The eight dreamiest Stereolab songs, according to Tom Furse

Confirmed fans of The Horrors already know that member Tom Furse had a fondness for 1970's krautrock, vintage electronic keyboards, and repetitive motorik beats. Furse's love for all things analogue means that he shares an affinity with Stereolab, who he also reserves a place in his heart. Across The Horrors' four albums in the past decade, the influence may not be immediately apparent, but a follower of Gane and Sadier, Furse is, with many of their tracks popping up in his NTS Radio shows in the past year.

Aside from his usual crate-digging and disc-spinning, this year Furse has also focused on solo material, with one of three EPs coming via Dave McLean's (Django Django) imprint Kick + Clap. Following the release of his Detroit techno-inspired 'Run To Me' short-player in October, we caught up with Furse to let him choose eight of Stereolab's dreamiest songs. Amongst his selection, Furse has opted for songs with 6/8 time signatures, deep cuts from 'Aluminium Tunes', a song not recognised by Shazam, and a track deemed too controversial to pass Norway's borders.

01. Pause.

Tom Furse: "Voices float over a delicate organ with a numbers station going in the background. Pause comes from early on in the Stereolab timeline so you can hear how they developed this style of playing through the list."

02. Ronco Symphony 

Tom Furse: "From their ‘The Groop Played Space Age Batchelor Pad Music’ album. Classic-era Stereolab with subversive undertones."

03.Neon Beanbag (Atlas Sound Mix).

Tom Furse: "The partnership between Bradford Cox [Deerhunter] and the two principal members of Stereolab [Tim Gane and Lætitia Sadier] has always spawned interesting results – this being the most abstract and weird as far as I am aware."

04. Fiery Yellow.

Tom Furse: "Fiery Yellow is Stereolab flirting heavily with exotica, a sound close to my heart and a great example of how the ‘lab brought a lot of different influences in and executed them masterfully and in a way that was still unmistakably Stereolab."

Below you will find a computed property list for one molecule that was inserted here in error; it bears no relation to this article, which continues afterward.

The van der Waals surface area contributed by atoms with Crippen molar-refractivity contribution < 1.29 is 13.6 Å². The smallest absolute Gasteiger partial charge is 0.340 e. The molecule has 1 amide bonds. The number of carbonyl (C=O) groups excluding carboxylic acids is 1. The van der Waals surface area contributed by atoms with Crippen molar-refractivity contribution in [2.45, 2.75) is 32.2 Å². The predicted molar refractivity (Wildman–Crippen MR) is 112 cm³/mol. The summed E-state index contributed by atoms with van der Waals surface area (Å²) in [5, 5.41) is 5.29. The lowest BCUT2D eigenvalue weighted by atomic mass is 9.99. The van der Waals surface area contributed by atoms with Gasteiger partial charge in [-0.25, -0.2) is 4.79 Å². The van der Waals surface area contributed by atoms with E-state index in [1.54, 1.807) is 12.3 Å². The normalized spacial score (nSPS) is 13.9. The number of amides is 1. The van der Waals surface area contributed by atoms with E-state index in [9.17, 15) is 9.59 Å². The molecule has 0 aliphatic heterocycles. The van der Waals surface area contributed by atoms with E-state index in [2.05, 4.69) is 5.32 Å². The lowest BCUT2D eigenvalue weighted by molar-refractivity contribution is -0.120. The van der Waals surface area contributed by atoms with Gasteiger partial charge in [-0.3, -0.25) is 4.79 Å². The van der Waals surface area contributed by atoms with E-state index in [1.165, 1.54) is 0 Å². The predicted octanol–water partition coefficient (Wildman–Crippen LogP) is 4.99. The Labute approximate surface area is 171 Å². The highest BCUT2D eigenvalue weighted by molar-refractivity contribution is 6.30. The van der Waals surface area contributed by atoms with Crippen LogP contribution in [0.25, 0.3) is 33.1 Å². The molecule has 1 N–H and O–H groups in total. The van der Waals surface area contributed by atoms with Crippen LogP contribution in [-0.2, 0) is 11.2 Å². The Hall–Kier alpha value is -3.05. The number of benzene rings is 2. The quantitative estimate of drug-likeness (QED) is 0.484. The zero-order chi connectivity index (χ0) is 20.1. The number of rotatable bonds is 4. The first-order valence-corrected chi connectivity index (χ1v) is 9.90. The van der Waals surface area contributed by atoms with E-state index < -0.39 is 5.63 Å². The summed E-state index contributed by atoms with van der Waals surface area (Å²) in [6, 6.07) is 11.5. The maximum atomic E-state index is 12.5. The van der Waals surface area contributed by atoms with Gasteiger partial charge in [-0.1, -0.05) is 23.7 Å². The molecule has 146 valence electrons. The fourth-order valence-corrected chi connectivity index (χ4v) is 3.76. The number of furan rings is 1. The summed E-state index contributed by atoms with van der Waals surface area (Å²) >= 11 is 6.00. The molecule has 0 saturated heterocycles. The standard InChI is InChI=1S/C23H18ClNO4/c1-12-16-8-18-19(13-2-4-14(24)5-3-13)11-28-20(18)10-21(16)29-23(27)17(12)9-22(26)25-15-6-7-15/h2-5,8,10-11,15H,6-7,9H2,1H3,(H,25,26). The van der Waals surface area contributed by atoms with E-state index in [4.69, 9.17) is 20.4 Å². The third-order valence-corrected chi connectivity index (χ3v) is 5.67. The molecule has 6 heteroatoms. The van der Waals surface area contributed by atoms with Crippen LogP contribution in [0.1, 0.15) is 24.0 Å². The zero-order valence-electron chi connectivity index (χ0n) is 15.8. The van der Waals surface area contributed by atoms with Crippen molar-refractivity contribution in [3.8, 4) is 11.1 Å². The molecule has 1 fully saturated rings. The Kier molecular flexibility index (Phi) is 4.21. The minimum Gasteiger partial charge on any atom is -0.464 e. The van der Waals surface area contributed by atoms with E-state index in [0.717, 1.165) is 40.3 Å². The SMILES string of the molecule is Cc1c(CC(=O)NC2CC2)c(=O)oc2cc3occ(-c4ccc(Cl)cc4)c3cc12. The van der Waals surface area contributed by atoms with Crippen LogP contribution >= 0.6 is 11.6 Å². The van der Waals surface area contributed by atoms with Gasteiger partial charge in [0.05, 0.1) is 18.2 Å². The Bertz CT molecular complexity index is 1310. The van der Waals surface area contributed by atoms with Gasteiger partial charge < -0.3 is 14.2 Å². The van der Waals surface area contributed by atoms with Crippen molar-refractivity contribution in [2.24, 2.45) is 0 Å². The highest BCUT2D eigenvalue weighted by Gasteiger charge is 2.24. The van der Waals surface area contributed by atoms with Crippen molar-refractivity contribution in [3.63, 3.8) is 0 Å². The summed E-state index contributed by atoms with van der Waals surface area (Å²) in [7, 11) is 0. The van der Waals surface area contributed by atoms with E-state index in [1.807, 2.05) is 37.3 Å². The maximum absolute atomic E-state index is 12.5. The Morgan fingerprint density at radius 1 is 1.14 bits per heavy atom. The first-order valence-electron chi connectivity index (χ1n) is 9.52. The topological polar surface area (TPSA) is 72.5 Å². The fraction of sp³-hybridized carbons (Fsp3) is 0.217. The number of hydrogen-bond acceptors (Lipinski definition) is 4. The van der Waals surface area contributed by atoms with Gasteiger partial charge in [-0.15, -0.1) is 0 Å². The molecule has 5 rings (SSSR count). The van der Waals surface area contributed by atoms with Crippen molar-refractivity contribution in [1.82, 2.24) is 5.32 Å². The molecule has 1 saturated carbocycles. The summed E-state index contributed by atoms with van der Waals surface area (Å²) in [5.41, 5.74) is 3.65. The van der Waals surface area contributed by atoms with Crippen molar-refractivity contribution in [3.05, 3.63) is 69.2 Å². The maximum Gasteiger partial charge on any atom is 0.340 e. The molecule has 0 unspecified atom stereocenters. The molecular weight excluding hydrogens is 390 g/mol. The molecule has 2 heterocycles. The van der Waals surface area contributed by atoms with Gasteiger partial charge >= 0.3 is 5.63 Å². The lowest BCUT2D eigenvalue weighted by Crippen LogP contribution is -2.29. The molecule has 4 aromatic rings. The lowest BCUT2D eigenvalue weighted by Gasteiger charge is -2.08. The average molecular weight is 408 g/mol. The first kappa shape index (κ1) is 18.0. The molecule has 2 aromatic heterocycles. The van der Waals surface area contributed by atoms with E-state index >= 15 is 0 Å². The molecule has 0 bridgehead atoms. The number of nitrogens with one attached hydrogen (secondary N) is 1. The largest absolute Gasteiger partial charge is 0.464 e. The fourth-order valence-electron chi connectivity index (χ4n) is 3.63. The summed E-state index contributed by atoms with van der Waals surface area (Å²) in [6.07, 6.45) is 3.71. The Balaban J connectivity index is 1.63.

05. Contronatura.

Tom Furse: "Taken from their remarkable ’Dots And Loops’ album, Contronatura is a chugging slice of 6/8 beauty. Stereolab made lots of use of that time signature.. chords and rhythms float over it in a way you don’t quite get with 4/4 time."

06. Monstre Sacre. 

[Editors Note: Tom's choice is unavailable on YouTube, but can be heard on Spotify here].

Tom Furse: "Again carrying on the 6/8 time, it's Stereolab getting ever more sophisticated. The beautiful glissando strings add a soundtrack feel to their most iconic album ‘Emperor Tomato Ketchup’; that takes its name from a film with such controversial subject matter that The Horrors ditched our copy before the sometimes strict Norwegian border."

07. Space Moment.

Tom Furse: "Close, rich harmonies and long suspense are key to this track. Laetitia is a master at layering vocals, and the strings add a layer of beautiful tension that see’s sudden stop and release in a practically unrelated coda – just the kind of unpredictable arrangement I like to hear."

08. Ulan Bator.

Tom Furse: "Another from their brilliant 'Aluminium Tunes' collection of rarities and b-sides. If you try using Shazam to identify the song, the result is a continuously changing stream of incorrect identifications. Even the machines don’t know what to make of this stunning meditation!" 

Tom Furse's 'Run To Me' is out now through Kick + Clap (buy).

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